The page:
What we learned from it? Hurt is real. Pain is real. Our country is in crisis. It provided a space for our artistic community to debate, to challenge, to listen and to say things. It was raw, it was beautiful. But we didn’t know what would happen — and so many things have happened since then. We are still unsure and raw. Our job is to keep active and not to normalize these political and social things, or we are all screwed.

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RR: As an artistic leader, what are the most important skills or habits you have developed that have helped you stay the course and succeed?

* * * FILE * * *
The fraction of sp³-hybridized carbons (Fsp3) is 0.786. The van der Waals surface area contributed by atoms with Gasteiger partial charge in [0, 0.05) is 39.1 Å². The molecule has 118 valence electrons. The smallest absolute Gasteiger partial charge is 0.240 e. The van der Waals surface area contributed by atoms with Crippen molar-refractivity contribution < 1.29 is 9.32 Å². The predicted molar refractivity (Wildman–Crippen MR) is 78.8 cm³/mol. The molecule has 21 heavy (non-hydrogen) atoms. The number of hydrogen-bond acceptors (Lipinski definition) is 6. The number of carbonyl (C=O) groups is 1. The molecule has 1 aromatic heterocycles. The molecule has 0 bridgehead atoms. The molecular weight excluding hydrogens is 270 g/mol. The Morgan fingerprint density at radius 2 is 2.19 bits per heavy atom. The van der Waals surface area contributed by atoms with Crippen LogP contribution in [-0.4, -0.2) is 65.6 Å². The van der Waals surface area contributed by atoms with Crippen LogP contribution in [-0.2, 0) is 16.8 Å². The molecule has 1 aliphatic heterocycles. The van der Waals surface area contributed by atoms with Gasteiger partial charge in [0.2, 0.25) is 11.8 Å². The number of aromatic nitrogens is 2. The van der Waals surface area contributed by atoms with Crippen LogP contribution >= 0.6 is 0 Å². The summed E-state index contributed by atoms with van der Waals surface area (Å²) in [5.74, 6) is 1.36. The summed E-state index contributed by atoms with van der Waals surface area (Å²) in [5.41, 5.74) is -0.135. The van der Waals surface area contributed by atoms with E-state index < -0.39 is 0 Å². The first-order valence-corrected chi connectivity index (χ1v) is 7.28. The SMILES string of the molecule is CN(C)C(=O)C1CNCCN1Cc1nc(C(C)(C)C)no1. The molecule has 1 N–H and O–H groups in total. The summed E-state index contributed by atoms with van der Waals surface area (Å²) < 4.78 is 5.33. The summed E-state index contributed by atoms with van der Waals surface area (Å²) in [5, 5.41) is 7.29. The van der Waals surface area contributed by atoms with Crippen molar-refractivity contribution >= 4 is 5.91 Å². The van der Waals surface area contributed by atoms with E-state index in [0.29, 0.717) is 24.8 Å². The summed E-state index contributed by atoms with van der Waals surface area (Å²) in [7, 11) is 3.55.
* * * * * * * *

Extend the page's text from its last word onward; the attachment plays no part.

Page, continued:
DD: Try. Work. Make progress. It’s about moving down a big punch-list every day. It’s not a mystery. It’s nuts and bolts. It’s often boring and repetitive. But it’s necessary. It’s a lot of hard work, attention to detail, and picking the right battles.

Embrace the community and meet them where they are. The nature of doing community work is that it’s never going to be perfect. But we commit to setting them up for success, no matter where they are in their artistic development.

Plant seeds of change. Point out what’s working and what’s noteworthy. Make them aware of the big themes and ideas. Ask the community what it means. Invite them to engage with it. Frame conversations that are generated by a community and let the community have ownership of them. Return. See what’s developed. Sometimes big things do! That’s what success looks like for us.